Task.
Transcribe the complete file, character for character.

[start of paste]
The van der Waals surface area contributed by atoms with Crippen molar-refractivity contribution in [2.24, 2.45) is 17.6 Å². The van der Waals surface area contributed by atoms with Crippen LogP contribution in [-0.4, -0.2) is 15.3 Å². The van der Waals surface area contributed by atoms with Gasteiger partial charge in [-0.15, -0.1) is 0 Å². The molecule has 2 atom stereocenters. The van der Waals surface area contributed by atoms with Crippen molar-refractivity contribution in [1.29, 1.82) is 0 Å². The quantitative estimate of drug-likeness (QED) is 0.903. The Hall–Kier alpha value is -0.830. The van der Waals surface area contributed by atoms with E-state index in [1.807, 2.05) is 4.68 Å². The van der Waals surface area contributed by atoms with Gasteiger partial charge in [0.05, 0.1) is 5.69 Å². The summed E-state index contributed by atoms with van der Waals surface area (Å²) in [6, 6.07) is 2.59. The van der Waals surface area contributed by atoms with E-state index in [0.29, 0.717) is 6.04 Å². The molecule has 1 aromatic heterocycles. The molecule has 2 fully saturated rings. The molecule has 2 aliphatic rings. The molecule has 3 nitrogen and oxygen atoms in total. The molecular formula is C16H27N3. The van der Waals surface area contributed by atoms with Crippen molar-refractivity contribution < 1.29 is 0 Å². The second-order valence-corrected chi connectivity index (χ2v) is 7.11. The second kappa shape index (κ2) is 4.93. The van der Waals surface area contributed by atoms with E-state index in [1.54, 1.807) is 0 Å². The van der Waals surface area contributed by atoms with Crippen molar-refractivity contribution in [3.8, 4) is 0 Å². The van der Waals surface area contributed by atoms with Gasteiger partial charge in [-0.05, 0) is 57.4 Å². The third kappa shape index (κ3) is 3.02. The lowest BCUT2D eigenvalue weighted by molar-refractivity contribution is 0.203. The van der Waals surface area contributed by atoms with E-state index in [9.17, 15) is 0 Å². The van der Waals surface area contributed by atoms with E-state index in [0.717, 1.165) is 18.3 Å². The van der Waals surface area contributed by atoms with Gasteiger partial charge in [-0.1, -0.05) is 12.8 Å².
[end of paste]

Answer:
The van der Waals surface area contributed by atoms with Crippen molar-refractivity contribution in [2.24, 2.45) is 17.6 Å². The van der Waals surface area contributed by atoms with Crippen LogP contribution in [-0.4, -0.2) is 15.3 Å². The van der Waals surface area contributed by atoms with Gasteiger partial charge in [-0.15, -0.1) is 0 Å². The molecule has 2 atom stereocenters. The van der Waals surface area contributed by atoms with Crippen molar-refractivity contribution in [1.29, 1.82) is 0 Å². The quantitative estimate of drug-likeness (QED) is 0.903. The Hall–Kier alpha value is -0.830. The van der Waals surface area contributed by atoms with E-state index in [1.807, 2.05) is 4.68 Å². The van der Waals surface area contributed by atoms with Gasteiger partial charge in [0.05, 0.1) is 5.69 Å². The summed E-state index contributed by atoms with van der Waals surface area (Å²) in [6, 6.07) is 2.59. The van der Waals surface area contributed by atoms with E-state index in [0.29, 0.717) is 6.04 Å². The molecule has 1 aromatic heterocycles. The molecule has 2 fully saturated rings. The molecule has 2 aliphatic rings. The molecule has 3 nitrogen and oxygen atoms in total. The molecular formula is C16H27N3. The van der Waals surface area contributed by atoms with Crippen molar-refractivity contribution < 1.29 is 0 Å². The second-order valence-corrected chi connectivity index (χ2v) is 7.11. The second kappa shape index (κ2) is 4.93. The van der Waals surface area contributed by atoms with E-state index in [1.54, 1.807) is 0 Å². The van der Waals surface area contributed by atoms with Crippen molar-refractivity contribution in [3.8, 4) is 0 Å². The van der Waals surface area contributed by atoms with Gasteiger partial charge in [-0.05, 0) is 57.4 Å². The third kappa shape index (κ3) is 3.02. The lowest BCUT2D eigenvalue weighted by molar-refractivity contribution is 0.203. The van der Waals surface area contributed by atoms with E-state index in [9.17, 15) is 0 Å². The van der Waals surface area contributed by atoms with E-state index in [0.717, 1.165) is 18.3 Å². The van der Waals surface area contributed by atoms with Gasteiger partial charge in [-0.1, -0.05) is 12.8 Å².